It was more likely the same thing that has propelled progress in the tech industry for decades. The one that lets machines juggle and manipulate information, faster and more efficiently every year. It is, of course, the silicon chip.
The importance of semiconductors may have faded from view over the last decade as the web, social media, and apps came to the fore. Silicon Valley is arguably now more synonymous with Google’s inescapable web search, Amazon’s ecommerce empire, or Facebook’s FOMO-fueled feed than with Intel’s newest chip. But the past year has provided plenty of evidence that chips are, in fact, more important than ever.
Rising demand for chips from new types of customers combined with the pandemic and geopolitical tensions to put extraordinary pressure on the supply of both simple and advanced computer processors in 2021, resulting in shortages of everything from cars to game consoles. Control over the production of advanced silicon is shaping competition and conflict between the world’s two dominant superpowers. And many governments are set to pour huge sums into bolstering their manufacturing capabilities.
Custom chip designs are rapidly becoming increasingly vital to emerging fields such as artificial intelligence, self-driving cars, and 5G. These specialized architectures, rather than general purpose chips, will help shape the course of innovation.
“There is really nothing humble about the silicon chip,” says Jésus del Alamo, a professor at MIT who teaches courses on advanced microelectronics. “They are at the heart of everything, and do so many critical things in so many valuable places, with incredible benefits to society.”
Del Alamo notes that chips are now found in a bewildering array of products, making kitchen appliances, industrial machinery, and even objects as mundane as light bulbs connected and programmable.
The pandemic quickly revealed how vital chips have become to the economy. When carmakers shut factories in early 2020, in anticipation of an economic slowdown, they canceled orders for low-cost chips increasingly needed in engines, safety systems, and infotainment displays. Even the most basic gas-powered car now has over 100 chips, while the latest electric vehicle may hold more than 1,000. When car buying recovered unexpectedly, manufacturers didn’t have enough silicon, and were forced to halt production, dampening the economic recovery in many nations.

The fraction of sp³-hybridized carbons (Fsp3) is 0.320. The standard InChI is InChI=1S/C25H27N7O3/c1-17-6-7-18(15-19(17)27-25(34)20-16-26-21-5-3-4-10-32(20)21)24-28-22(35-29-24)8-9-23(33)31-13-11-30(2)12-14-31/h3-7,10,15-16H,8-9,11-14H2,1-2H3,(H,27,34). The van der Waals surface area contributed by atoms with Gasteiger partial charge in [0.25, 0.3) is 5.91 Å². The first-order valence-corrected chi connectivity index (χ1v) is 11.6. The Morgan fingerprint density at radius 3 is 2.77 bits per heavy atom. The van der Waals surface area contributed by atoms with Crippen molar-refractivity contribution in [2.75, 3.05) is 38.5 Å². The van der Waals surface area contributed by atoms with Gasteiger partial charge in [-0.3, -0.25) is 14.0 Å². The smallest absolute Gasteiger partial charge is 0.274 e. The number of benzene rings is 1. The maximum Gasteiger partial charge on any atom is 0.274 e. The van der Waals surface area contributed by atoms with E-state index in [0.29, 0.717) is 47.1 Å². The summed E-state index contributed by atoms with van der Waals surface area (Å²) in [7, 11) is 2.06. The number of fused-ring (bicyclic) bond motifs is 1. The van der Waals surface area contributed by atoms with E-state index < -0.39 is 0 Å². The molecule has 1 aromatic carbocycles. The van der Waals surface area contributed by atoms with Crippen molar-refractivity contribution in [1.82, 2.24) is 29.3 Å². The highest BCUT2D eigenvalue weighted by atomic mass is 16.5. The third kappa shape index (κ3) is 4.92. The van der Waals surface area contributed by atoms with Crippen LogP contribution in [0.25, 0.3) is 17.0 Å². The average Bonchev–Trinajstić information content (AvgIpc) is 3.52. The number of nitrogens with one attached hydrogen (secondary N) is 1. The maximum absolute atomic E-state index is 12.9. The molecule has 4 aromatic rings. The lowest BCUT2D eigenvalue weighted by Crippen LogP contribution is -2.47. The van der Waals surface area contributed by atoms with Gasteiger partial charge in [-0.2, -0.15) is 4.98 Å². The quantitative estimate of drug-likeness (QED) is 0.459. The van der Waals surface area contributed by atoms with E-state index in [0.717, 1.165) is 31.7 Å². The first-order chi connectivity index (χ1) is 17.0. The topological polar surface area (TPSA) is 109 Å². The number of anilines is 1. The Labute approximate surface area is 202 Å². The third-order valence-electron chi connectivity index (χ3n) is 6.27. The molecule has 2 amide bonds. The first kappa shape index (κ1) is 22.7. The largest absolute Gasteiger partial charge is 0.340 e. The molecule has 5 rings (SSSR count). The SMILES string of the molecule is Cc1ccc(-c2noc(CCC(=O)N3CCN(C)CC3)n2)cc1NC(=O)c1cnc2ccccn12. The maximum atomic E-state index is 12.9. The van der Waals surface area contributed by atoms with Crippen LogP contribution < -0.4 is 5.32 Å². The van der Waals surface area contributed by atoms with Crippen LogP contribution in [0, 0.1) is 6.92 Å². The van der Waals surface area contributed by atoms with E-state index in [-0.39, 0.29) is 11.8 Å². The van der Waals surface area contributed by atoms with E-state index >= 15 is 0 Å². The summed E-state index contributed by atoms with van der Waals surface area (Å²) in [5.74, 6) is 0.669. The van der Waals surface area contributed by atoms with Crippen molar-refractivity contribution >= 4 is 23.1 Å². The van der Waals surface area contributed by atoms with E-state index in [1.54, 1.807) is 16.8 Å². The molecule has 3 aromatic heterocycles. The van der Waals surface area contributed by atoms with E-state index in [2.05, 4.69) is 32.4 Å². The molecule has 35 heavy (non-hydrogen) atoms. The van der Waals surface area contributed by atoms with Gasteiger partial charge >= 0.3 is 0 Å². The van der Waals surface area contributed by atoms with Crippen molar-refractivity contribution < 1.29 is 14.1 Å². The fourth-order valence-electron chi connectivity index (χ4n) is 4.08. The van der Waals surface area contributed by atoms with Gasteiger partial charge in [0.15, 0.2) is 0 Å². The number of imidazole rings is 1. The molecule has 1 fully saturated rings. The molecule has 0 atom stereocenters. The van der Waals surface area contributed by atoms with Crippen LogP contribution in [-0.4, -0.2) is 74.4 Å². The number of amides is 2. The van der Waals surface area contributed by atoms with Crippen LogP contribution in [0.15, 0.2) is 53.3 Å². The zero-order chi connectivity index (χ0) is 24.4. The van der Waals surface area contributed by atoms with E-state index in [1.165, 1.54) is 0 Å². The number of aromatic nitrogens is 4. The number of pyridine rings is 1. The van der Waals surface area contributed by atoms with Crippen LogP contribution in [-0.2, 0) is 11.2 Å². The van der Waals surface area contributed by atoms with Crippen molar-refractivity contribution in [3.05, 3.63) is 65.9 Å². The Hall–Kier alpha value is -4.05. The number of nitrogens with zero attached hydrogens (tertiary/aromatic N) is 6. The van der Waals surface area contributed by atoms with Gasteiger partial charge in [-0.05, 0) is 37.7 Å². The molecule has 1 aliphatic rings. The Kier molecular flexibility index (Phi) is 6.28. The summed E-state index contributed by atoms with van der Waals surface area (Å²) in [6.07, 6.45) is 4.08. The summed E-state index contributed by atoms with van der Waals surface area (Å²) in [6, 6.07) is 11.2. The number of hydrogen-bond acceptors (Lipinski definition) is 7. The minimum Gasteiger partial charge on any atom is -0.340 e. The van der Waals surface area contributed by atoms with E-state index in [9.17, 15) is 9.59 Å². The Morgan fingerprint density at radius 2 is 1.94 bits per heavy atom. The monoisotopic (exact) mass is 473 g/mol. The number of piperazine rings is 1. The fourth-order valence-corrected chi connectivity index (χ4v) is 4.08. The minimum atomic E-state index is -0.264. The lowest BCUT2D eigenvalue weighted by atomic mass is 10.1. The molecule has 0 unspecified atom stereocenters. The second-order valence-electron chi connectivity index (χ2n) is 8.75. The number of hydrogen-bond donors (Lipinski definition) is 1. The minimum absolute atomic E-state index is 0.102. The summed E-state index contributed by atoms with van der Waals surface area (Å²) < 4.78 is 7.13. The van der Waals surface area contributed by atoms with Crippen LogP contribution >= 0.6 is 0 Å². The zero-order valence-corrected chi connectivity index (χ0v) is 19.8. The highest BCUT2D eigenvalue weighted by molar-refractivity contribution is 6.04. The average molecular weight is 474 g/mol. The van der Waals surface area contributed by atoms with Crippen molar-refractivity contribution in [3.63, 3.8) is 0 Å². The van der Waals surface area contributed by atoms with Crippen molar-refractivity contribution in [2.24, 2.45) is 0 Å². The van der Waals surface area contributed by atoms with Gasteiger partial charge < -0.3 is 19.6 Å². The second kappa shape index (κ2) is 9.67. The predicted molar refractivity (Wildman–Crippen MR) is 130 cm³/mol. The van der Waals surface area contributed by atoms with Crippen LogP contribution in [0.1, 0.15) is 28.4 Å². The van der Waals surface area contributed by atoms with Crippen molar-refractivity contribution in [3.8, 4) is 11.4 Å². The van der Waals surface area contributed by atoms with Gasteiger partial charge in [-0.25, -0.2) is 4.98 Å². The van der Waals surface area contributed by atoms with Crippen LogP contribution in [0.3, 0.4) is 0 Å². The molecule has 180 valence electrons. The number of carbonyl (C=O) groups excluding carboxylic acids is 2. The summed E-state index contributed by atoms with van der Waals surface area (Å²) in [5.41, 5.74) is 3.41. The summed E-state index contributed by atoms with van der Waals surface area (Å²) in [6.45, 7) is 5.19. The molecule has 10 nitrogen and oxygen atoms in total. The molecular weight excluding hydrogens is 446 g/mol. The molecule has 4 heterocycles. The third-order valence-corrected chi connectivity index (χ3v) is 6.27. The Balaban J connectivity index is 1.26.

The computerization of everything from industrial robots to medical devices meant the chip shortage was felt far and wide. Meanwhile, the huge cost of building new chip plants, and the cyclical nature of the industry, has caused the drought to drag on … and on. “Companies that considered chips as just another bullet item on a bill of materials now realize the relevance of semiconductors,” says Gaurav Gupta, a vice president at Gartner, a research firm, who tracks electronics. “Now everyone has to focus on, and strategize, the procurement of semiconductors.”
The chip crunch has been exacerbated by tension between the US and China. The Trump administration barred the sale of the most advanced computer chips—those powering the latest smartphones or cloud servers—to Chinese companies accused of close ties to the government or of aiding in human rights abuses of Muslims in Xinjiang province.
The blockade, which the Biden administration has kept in place, also reflects an awareness that these chips are crucial for progress in fields such as AI, 5G, and robotics, which are increasingly seen as key to economic and military competition. And because China lacks the capacity to manufacture the most advanced chips for itself, leading tech companies such as Huawei, which once led the world in smartphone sales, have seen part of their business crippled. Some Chinese firms reportedly stockpiled chips in anticipation of the ban, stretching available supplies still further.
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The importance of advanced chip manufacturing has thrust some lesser-known companies into the geopolitical spat. The Dutch firm ASML is the world’s only maker of the $150-million extreme ultraviolet lithography machines needed to etch the most miniscule features into silicon chips. The US also has blocked ASML from exporting to China, effectively hobbling the country’s domestic chip industry.